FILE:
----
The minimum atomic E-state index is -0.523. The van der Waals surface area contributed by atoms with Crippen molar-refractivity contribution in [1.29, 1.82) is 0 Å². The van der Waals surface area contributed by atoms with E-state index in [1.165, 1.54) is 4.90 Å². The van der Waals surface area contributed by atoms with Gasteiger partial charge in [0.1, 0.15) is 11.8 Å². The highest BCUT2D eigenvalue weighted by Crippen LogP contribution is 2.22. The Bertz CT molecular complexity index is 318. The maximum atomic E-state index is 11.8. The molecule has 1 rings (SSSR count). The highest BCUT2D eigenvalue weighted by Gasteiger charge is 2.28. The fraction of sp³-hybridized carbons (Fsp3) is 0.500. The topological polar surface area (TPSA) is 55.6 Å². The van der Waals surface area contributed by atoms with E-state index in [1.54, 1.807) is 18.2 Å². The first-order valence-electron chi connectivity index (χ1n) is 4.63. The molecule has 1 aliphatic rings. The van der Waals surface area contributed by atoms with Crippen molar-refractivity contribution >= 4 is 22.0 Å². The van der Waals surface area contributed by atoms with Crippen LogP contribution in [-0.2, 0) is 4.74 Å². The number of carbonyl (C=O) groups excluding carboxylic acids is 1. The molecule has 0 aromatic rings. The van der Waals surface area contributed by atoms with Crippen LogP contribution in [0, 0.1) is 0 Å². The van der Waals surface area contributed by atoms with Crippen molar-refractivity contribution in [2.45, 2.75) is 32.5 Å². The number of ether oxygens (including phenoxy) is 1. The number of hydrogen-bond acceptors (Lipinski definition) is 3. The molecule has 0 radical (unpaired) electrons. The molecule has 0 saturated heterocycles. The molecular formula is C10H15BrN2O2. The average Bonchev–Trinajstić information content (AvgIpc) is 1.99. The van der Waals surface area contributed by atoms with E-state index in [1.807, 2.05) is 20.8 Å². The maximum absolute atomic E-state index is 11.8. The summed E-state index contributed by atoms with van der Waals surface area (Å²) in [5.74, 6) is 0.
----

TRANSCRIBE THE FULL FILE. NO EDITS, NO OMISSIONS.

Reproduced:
The minimum atomic E-state index is -0.523. The van der Waals surface area contributed by atoms with Crippen molar-refractivity contribution in [1.29, 1.82) is 0 Å². The van der Waals surface area contributed by atoms with E-state index in [1.165, 1.54) is 4.90 Å². The van der Waals surface area contributed by atoms with Gasteiger partial charge in [0.1, 0.15) is 11.8 Å². The highest BCUT2D eigenvalue weighted by Crippen LogP contribution is 2.22. The Bertz CT molecular complexity index is 318. The maximum atomic E-state index is 11.8. The molecule has 1 rings (SSSR count). The highest BCUT2D eigenvalue weighted by Gasteiger charge is 2.28. The fraction of sp³-hybridized carbons (Fsp3) is 0.500. The topological polar surface area (TPSA) is 55.6 Å². The van der Waals surface area contributed by atoms with E-state index in [1.54, 1.807) is 18.2 Å². The first-order valence-electron chi connectivity index (χ1n) is 4.63. The molecule has 1 aliphatic rings. The van der Waals surface area contributed by atoms with Crippen molar-refractivity contribution >= 4 is 22.0 Å². The van der Waals surface area contributed by atoms with Crippen LogP contribution in [-0.2, 0) is 4.74 Å². The number of carbonyl (C=O) groups excluding carboxylic acids is 1. The molecule has 0 aromatic rings. The van der Waals surface area contributed by atoms with Crippen LogP contribution in [0, 0.1) is 0 Å². The van der Waals surface area contributed by atoms with Crippen molar-refractivity contribution in [2.45, 2.75) is 32.5 Å². The number of ether oxygens (including phenoxy) is 1. The number of hydrogen-bond acceptors (Lipinski definition) is 3. The molecule has 0 radical (unpaired) electrons. The molecule has 0 saturated heterocycles. The molecular formula is C10H15BrN2O2. The average Bonchev–Trinajstić information content (AvgIpc) is 1.99. The van der Waals surface area contributed by atoms with E-state index in [1.807, 2.05) is 20.8 Å². The maximum absolute atomic E-state index is 11.8. The summed E-state index contributed by atoms with van der Waals surface area (Å²) in [5.74, 6) is 0.